Physics (1): Askar Akayev (Kyrgyzstan, doctorate).

Chemistry (2): John Magufuli (Tanzania, doctorate), Yen Chia-kan (Taiwan).

Biology (1): Abdiqasim Salad Hassan (Somalia). 

Radio Electronics (1): Pol Pot (Cambodia, didn't finish).

"Technical Education" (1): Hassan Sheikh Mohamud (Somalia, Master of Technical Education, Bhopal University; he also attended, without completing, an MBA program). 

Economics (8): Charles McArthur Ghankay Taylor (Liberia), Andrei Gromyko (USSR), Mátyás Rákosi (Hungary, specialization in external trade), Alexander Lukashenko (Belarus, concurrently with history), Emomali Rahmon (Tajikistan), Yoweri Museveni (Uganda, along with political science -- thesis on Frantz Fanon), Yumjaagiin Tsedenbal and Jambyn Batmönkh (both of Mongolia).

Management, Accounting, or Business Administration (4): Faure Gnassingbé (Togo), Anastasio Somoza García (Nicaragua, business administration), Sooronbay Jeenbekov (Kyrgyzstan), Pavel Filip (Moldova, also has a earlier degree in engineering). 

Labour Administration or Labour Relations (2): Teodoro Obiang Nguema Mbasogo (Equatorial Guinea), Siaka Stevens (Sierra Leone). 

Forestry (1): Nông Đức Mạnh (Vietnam).

Medicine (8): François 'Papa Doc' Duvalier (Haiti), Bashar Assad (Syria), Félix Houphouët-Boigny (Ivory Coast), Hastings Banda (Malawi), Mohammad Najibullah (Afghanistan), Agostinho Neto (Angola), Mahathir Mohamad (Malaysia), Gurbanguly Berdimuhamedow (Turkmenistan, dentistry).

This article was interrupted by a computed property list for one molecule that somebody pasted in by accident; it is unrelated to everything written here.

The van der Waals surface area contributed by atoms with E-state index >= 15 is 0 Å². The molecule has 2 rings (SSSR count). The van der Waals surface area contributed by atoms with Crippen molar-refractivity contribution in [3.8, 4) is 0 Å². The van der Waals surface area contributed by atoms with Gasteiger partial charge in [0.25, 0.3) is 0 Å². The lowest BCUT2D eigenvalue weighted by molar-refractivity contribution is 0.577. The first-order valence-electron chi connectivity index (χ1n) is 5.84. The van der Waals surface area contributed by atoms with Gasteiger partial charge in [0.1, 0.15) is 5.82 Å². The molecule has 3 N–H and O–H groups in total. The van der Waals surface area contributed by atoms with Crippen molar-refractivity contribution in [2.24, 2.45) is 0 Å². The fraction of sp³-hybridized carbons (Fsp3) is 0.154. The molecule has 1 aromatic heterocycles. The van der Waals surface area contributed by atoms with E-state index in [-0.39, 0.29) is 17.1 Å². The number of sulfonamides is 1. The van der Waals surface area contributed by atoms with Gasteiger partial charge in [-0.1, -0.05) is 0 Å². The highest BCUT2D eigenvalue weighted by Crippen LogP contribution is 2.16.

Physical Education (1): Pierre Nkurunziza (Burundi). 

History (7): Heydar Alirza oglu Aliyev and Ilham Aliyev (both of Azerbaijan -- Aliyev the younger has a PhD), Alexander Lukashenko (Belarus), Laurent Gbagbo (Ivory Coast, doctorate), Syngman Rhee (South Korea, Princeton doctorate concurrent with seminary studies), Nguyễn Phú Trọng (Vietnam), Mohamed Abdullahi Mohamed (Somalia).

Political Science & International Relations (3): Kassym-Jomart Tokayev (Kazakhstan), Habib Bourguiba (Tunisia, concurrently with law), Babrak Karmal (Afghanistan, concurrently with law), Thongloun Sisoulith (Laos, doctorate in the "History of International Relations").  

Psychology (1): Hendrik Verwoerd (South Africa, doctorate).

Philosophy (4): Kwame Nkrumah (Ghana, MA at the University of Pennsylvania, also studied with A. J. Ayer in London), Ruhollah (Ayatollah) Khomeini (Iran, studied philosophy at seminaries), Mohammad (Ayatollah) Khatami (Iran), Burhanuddin Rabbani (Afghanistan). 

Teacher's College (1): Daniel arap Moi (Kenya).

Theology (7): Stalin (didn't finish), Jozef Tiso (Slovakia), Grégoire Kayibanda (Rwanda), Syngman Rhee (South Korea, concurrent with doctoral studies in history), Ruhollah (Ayatollah) Khomeini (Iran, studied philosophy at seminaries), Ali Hosseini Khamenei (Iran), Akbar Hashemi Rafsanjani (Iran).  **Kwame Nkrumah obtained a theology degree at Lincoln University before taking an MA in philosophy. 

Enver Hoxha of Albania studied "natural science" at the post-secondary level, but I don't know what field of science he studied.